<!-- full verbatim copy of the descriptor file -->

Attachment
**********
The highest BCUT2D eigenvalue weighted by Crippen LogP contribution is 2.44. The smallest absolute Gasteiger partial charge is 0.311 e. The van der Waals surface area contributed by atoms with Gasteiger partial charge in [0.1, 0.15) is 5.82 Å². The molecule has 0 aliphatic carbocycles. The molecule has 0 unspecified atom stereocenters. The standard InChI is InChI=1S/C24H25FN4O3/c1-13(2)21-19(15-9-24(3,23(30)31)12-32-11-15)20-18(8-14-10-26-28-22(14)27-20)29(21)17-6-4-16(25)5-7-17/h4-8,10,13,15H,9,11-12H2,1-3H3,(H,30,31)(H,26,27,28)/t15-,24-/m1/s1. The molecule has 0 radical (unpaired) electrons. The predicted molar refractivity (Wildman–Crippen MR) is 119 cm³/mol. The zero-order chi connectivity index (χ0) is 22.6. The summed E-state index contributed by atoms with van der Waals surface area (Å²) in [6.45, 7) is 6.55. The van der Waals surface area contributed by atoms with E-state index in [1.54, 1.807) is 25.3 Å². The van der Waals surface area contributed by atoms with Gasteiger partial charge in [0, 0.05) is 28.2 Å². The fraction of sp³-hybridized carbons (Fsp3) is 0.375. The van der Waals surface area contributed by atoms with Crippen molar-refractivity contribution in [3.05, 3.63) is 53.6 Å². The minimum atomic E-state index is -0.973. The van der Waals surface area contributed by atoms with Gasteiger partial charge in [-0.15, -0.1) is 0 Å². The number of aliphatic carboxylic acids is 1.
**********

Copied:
The highest BCUT2D eigenvalue weighted by Crippen LogP contribution is 2.44. The smallest absolute Gasteiger partial charge is 0.311 e. The van der Waals surface area contributed by atoms with Gasteiger partial charge in [0.1, 0.15) is 5.82 Å². The molecule has 0 aliphatic carbocycles. The molecule has 0 unspecified atom stereocenters. The standard InChI is InChI=1S/C24H25FN4O3/c1-13(2)21-19(15-9-24(3,23(30)31)12-32-11-15)20-18(8-14-10-26-28-22(14)27-20)29(21)17-6-4-16(25)5-7-17/h4-8,10,13,15H,9,11-12H2,1-3H3,(H,30,31)(H,26,27,28)/t15-,24-/m1/s1. The molecule has 0 radical (unpaired) electrons. The predicted molar refractivity (Wildman–Crippen MR) is 119 cm³/mol. The zero-order chi connectivity index (χ0) is 22.6. The summed E-state index contributed by atoms with van der Waals surface area (Å²) in [6.45, 7) is 6.55. The van der Waals surface area contributed by atoms with E-state index in [1.54, 1.807) is 25.3 Å². The van der Waals surface area contributed by atoms with Gasteiger partial charge in [0, 0.05) is 28.2 Å². The fraction of sp³-hybridized carbons (Fsp3) is 0.375. The van der Waals surface area contributed by atoms with Crippen molar-refractivity contribution in [3.05, 3.63) is 53.6 Å². The minimum atomic E-state index is -0.973. The van der Waals surface area contributed by atoms with Gasteiger partial charge in [-0.15, -0.1) is 0 Å². The number of aliphatic carboxylic acids is 1.